When South African international keynote speaker, author and life coach, Kate Emmerson, was invited to feature in an American motivational film in 2014, she was excited by the opportunity. Not only would it allow her to showcase her expertise, but she could also earn a profit from DVD sales. However, she needed to come up with R300,000 (around $20,000) to cover two visits to the US for the film’s production and subsequent premiere. She also wanted to invest in an inventory of DVDs that she could share with her clients and followers.
She found an investor. But in February 2015, just a few weeks before she was set to fly to the US for the film’s production, the investor backed out – leaving Emmerson in desperate need of immediate funds. So she decided to try something new: crowdfunding.
While she considered some of the popular crowdfunding channels, such as IndieGoGo and Kickstarter, she decided it was not for her – mainly because she thought the best route would be to tap into her own network rather than rely on the generosity of strangers. She realised that if she could get 30 people to invest R10,000 ($680), she would reach her target.
“I wasn’t looking for donations, I was looking for investment,” she explains.
“And so I sent a personal email out to 20 of my closest clients and colleagues which I knew believed in me and trusted in my integrity, my brand and what it is I do in the world.”
Investors were promised a 12% return on investment (ROI), as well as additional goodies such as a copy of the DVD, and within four weeks she had collected R230,000. Emmerson then took her personal crowdfunding campaign to Facebook. It took her a total of six weeks to reach her R300,000 target and, with that, she was able to fly to the US for the film’s production.
By end of January 2016 she had paid back all her investors.
How we made it in Africa asks Emmerson to share what she thinks makes a successful crowdfunding campaign.
Your net worth is in your network
According to Emmerson, one of the reasons she was able to raise the funds she needed so quickly was because she relied on those who knew what she did and believed in her. She advises other entrepreneurs to first look to their own network to crowdsource funding before approaching strangers.
“I got the money based on my business ethics and who I am in the world,” she emphasises.
“So think about your network and who you have as colleagues and clients. There is a wonderful saying that your net worth can be found in your network.”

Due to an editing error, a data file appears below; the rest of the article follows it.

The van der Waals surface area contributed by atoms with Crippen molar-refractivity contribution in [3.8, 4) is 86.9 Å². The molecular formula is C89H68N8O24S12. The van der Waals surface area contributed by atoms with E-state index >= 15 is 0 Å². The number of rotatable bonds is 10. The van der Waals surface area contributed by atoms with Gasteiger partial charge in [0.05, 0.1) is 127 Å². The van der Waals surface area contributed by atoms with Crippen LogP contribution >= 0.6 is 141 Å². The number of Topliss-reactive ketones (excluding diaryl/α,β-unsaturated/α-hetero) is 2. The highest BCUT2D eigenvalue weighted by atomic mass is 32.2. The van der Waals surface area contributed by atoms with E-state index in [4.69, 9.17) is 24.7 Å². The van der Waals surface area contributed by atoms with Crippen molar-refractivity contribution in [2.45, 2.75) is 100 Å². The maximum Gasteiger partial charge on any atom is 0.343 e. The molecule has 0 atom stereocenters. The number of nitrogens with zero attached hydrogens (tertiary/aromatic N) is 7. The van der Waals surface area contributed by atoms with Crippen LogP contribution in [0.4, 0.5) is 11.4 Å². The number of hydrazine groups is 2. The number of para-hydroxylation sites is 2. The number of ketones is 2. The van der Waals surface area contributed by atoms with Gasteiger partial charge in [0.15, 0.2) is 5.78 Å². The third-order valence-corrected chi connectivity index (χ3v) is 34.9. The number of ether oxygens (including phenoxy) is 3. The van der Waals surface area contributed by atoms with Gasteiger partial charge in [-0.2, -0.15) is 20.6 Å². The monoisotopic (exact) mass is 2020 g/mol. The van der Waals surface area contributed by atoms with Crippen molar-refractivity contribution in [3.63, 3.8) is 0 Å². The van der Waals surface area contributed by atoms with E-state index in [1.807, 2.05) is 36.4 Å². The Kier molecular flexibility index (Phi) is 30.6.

Choose your platform carefully
Emmerson decided to use email, followed by Facebook, to crowdfund because she knew it was the best platform to reach target investors – her network.
“So you also have to know which platforms work best for you – and play to those,” she explains.
“If you want to use the crowdfunding platforms, then obviously you have to play the game of that specific platform because they all have their own different requirements. And then you have to bring across your personality and brand genuinely. Video is an amazing way of doing that.”
Rather under-promise and over-deliver
Entrepreneurs should also deliver on their promises and stick to repayment dates, adds Emmerson. If they don’t they will lose their integrity and will be unable to source funding from their network again.
“Rather under-promise and over-deliver. For example, I was able to pay back some of my investors early,” she continues.
“Also keep people in the loop and don’t promise them the world because at the end of the day you are going to have to deliver on that. Every single thing that comes out of your mouth as a promise – that is your integrity, future and brand.”
Give it your all
A common mistake many make with crowdfunding is expecting others to do the work, says Emmerson. After launching the campaign, entrepreneurs will need to be creative to prevent it from losing steam.
“Don’t expect others to make it happen. Don’t think because you have started a campaign you can just sit back and watch the money roll in. You have to drive it. It is your baby.”
Don’t take ‘no’ personally
Lastly, Emmerson advises others not to take it personally if people do not invest in their project – especially when colleagues, friends and family are involved.
“You don’t know their circumstances or why they may or may not choose to fund you. So be willing to allow the money to come from anywhere and don’t have assumptions of where you think it should come from or who you think should invest in your programme,” she adds.
“You have to be tenacious and determined, but don’t take it personally when people don’t get involved. Just move on.”